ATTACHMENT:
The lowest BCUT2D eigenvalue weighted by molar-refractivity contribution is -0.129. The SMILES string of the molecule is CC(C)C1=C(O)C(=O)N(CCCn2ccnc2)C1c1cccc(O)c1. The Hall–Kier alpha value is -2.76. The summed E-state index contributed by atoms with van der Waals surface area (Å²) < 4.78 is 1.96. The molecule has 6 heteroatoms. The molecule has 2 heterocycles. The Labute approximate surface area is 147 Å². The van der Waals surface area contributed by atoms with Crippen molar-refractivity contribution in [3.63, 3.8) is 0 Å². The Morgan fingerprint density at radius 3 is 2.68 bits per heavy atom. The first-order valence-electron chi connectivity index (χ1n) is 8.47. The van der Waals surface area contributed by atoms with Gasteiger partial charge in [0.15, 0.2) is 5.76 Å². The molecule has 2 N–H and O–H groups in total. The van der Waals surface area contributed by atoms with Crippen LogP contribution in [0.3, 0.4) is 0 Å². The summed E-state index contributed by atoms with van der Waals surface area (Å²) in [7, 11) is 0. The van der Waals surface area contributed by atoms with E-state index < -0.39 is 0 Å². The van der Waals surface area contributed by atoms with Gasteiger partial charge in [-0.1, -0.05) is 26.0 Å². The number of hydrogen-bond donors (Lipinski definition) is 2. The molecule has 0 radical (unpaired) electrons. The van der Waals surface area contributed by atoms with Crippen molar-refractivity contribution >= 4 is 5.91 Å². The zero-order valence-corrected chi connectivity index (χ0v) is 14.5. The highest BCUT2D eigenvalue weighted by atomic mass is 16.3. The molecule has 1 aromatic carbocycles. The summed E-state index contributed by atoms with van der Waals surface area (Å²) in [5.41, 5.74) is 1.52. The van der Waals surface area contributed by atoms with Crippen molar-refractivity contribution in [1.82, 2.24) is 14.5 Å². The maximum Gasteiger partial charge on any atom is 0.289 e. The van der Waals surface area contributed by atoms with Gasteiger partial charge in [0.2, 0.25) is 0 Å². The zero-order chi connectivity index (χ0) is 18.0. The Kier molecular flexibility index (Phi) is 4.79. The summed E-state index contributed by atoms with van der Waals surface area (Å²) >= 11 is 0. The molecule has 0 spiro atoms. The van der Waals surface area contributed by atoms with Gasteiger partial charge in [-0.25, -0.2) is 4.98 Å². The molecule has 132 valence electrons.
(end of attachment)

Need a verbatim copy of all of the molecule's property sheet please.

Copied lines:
The lowest BCUT2D eigenvalue weighted by molar-refractivity contribution is -0.129. The SMILES string of the molecule is CC(C)C1=C(O)C(=O)N(CCCn2ccnc2)C1c1cccc(O)c1. The Hall–Kier alpha value is -2.76. The summed E-state index contributed by atoms with van der Waals surface area (Å²) < 4.78 is 1.96. The molecule has 6 heteroatoms. The molecule has 2 heterocycles. The Labute approximate surface area is 147 Å². The van der Waals surface area contributed by atoms with Crippen molar-refractivity contribution in [3.63, 3.8) is 0 Å². The Morgan fingerprint density at radius 3 is 2.68 bits per heavy atom. The first-order valence-electron chi connectivity index (χ1n) is 8.47. The van der Waals surface area contributed by atoms with Gasteiger partial charge in [0.15, 0.2) is 5.76 Å². The molecule has 2 N–H and O–H groups in total. The van der Waals surface area contributed by atoms with Crippen LogP contribution in [0.3, 0.4) is 0 Å². The summed E-state index contributed by atoms with van der Waals surface area (Å²) in [7, 11) is 0. The van der Waals surface area contributed by atoms with E-state index < -0.39 is 0 Å². The van der Waals surface area contributed by atoms with Gasteiger partial charge in [-0.1, -0.05) is 26.0 Å². The number of hydrogen-bond donors (Lipinski definition) is 2. The molecule has 0 radical (unpaired) electrons. The van der Waals surface area contributed by atoms with Crippen molar-refractivity contribution >= 4 is 5.91 Å². The zero-order valence-corrected chi connectivity index (χ0v) is 14.5. The highest BCUT2D eigenvalue weighted by atomic mass is 16.3. The molecule has 1 aromatic carbocycles. The summed E-state index contributed by atoms with van der Waals surface area (Å²) in [5.41, 5.74) is 1.52. The van der Waals surface area contributed by atoms with Crippen molar-refractivity contribution in [1.82, 2.24) is 14.5 Å². The maximum Gasteiger partial charge on any atom is 0.289 e. The van der Waals surface area contributed by atoms with Gasteiger partial charge in [0.2, 0.25) is 0 Å². The zero-order chi connectivity index (χ0) is 18.0. The Kier molecular flexibility index (Phi) is 4.79. The summed E-state index contributed by atoms with van der Waals surface area (Å²) >= 11 is 0. The molecule has 0 spiro atoms. The van der Waals surface area contributed by atoms with Gasteiger partial charge in [-0.25, -0.2) is 4.98 Å². The molecule has 132 valence electrons.